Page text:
US lawmakers nominate jailed Uygur Ilham Tohti for Nobel Peace Prize, seeking global pressure on China
- Academic has been serving a life sentence since 2014 on separatism-related charges
- The move is the latest effort by US lawmakers to draw attention to the mass internment of Uygurs and other alleged human rights abuses in China
US lawmakers nominated an imprisoned Uygur academic for the 2019 Nobel Peace Prize on Tuesday in a bid to pressure China to stop its crackdown on the minority group.
Ilham Tohti, an ethnic Uygur economist, writer, and professor at Minzu University in Beijing, has been serving a life sentence since 2014 on separatism-related charges.
Tohti had been vocal about the need to reduce tensions in the Xinjiang Uygur autonomous region, asking Beijing to abide by the region’s existing laws, reduce economic discrimination and establish a legal system.
A bipartisan group of 13 US lawmakers signed the letter of nomination to the Nobel Peace Prize committee in Oslo, Norway. The group, led by Senator Marco Rubio, Republican of Florida, and Representative Christopher Smith, Republican of New Jersey, included Republican Senator Cory Gardner; Republican Representative Mike Gallagher; Independent Senator Bernie Sanders; Democratic Senators Richard Blumenthal, Jeff Merkley, Chris Van Hollen and Sherrod Brown; and Democratic Representatives Ro Khanna, Jim McGovern, Jamie Raskin and Thomas Suozzi.
“This nomination could not be more timely as the Chinese government and Communist Party continue to perpetrate gross human rights violations with over a million Uygurs and other ethnic minority Muslims detained in ‘political re-education’ camps,” Rubio said.
The peace-prize nomination was the latest effort by US lawmakers to draw attention to the mass internment of Uygurs and other alleged human rights abuses in China. Two weeks ago, Representatives Smith and Suozzi introduced a bill – the Uygur Human Rights Policy Act – to empower the State Department, the FBI and other law enforcement agencies to hold accountable Chinese officials who intimidate Uygurs overseas.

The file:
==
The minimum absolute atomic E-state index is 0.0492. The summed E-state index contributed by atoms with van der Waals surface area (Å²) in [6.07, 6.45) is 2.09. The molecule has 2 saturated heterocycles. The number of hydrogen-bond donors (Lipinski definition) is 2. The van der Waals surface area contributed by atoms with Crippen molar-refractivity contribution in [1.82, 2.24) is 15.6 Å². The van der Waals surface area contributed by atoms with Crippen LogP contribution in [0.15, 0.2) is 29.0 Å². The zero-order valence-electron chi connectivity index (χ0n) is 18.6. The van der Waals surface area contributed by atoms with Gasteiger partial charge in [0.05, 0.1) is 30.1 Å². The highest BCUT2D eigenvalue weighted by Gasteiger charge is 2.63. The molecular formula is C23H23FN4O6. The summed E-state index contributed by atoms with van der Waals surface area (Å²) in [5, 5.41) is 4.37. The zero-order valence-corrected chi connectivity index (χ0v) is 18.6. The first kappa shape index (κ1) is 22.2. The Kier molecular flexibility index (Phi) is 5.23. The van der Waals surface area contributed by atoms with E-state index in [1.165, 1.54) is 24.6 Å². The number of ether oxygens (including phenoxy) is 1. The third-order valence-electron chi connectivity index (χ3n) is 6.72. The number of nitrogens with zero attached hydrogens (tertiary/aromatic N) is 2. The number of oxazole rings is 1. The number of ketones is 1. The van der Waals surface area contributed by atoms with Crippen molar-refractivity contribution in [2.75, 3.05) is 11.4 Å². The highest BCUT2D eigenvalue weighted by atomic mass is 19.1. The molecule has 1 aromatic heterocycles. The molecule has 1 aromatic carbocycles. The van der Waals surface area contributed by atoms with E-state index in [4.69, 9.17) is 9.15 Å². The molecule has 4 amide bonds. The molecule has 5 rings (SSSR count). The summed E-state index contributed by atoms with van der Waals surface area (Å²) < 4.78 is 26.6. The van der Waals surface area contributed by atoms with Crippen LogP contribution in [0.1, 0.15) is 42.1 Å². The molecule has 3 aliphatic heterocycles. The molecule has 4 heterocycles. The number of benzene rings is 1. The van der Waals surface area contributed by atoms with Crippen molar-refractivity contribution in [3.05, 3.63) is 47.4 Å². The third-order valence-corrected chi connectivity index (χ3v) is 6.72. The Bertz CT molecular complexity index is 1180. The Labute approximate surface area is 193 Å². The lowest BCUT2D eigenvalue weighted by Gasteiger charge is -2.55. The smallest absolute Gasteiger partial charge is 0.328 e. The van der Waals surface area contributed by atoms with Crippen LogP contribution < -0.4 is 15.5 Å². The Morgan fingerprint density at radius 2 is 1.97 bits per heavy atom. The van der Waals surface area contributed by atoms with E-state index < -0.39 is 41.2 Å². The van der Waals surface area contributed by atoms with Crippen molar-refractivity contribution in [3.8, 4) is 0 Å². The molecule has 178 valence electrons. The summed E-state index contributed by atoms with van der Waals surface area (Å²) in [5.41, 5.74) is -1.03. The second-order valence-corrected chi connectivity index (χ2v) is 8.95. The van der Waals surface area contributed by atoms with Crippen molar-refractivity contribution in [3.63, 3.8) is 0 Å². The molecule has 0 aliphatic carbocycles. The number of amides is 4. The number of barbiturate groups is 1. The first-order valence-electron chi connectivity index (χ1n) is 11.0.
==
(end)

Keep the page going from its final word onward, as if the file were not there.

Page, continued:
More than a million ethnic Uygurs and other largely Muslim ethnic groups are reported to be detained in extrajudicial internment camps in the Xinjiang region in northwestern China, a crackdown that began in early 2017 and that government authorities have termed an anti-terrorist measure.
There have been reports that the camps have featured torture and forced labour, with possible export of goods made by forced labour to the US market.
Official statements from Chinese authorities, after scrutiny by the United Nations and other international bodies, have recently shifted from denial to justification, arguing that re-education is needed to combat the spread of extremist religious ideology and terrorism.
“It’s encouraging to see that the issue is attracting more interest,” said Sean Roberts, who has studied the Uygur community for decades.
“For the Congress, this could be a particular opportunity to highlight what’s happening inside Xinjiang right now,” said Roberts, the director of the International Development Studies Programme at George Washington University.
“It could also be used to apply pressure on China to respond why this person, who certainly is anything but a separatist, was given a very extreme sentence.”
Roberts was one of 278 scholars from 26 countries who signed a statement in November, calling on Beijing to abolish its “transformation through education” campaign against China’s ethnic Uygur population, and appealed for increased diplomatic and legislative pressure on the Chinese government over the matter.
Roberts acknowledged that the US government’s increased attention to China’s Uygur crackdown was of great benefit to the ethnic minority and human rights generally, but he noted there was a risk that “this be used for other political purposes, for example, as the US tries to resolve the trade disputes”.
If Tohti were awarded the peace prize, his imprisonment would draw global attention and exert more pressure on Beijing to release him.
In 2010, Liu Xiaobo became the first Chinese citizen to be awarded the Nobel Peace Prize, though he was serving an 11-year sentence for “inciting subversion of state power” and was not permitted to attend the awards ceremony.
Even so, governments around the world rallied on his behalf. Liu died from lung cancer while still in custody in 2017, but last year his widow, Liu Xia, fled Beijing to Germany after spending almost eight years under house arrest.
Comparing Tohti and Liu, Roberts said the fact that Tohti had received a life sentence – just short of a death penalty – was “unconscionable”.
“It’s reflective of the current policy China has towards Uygurs,” he said. “There is no tolerance for any political voice to be heard.”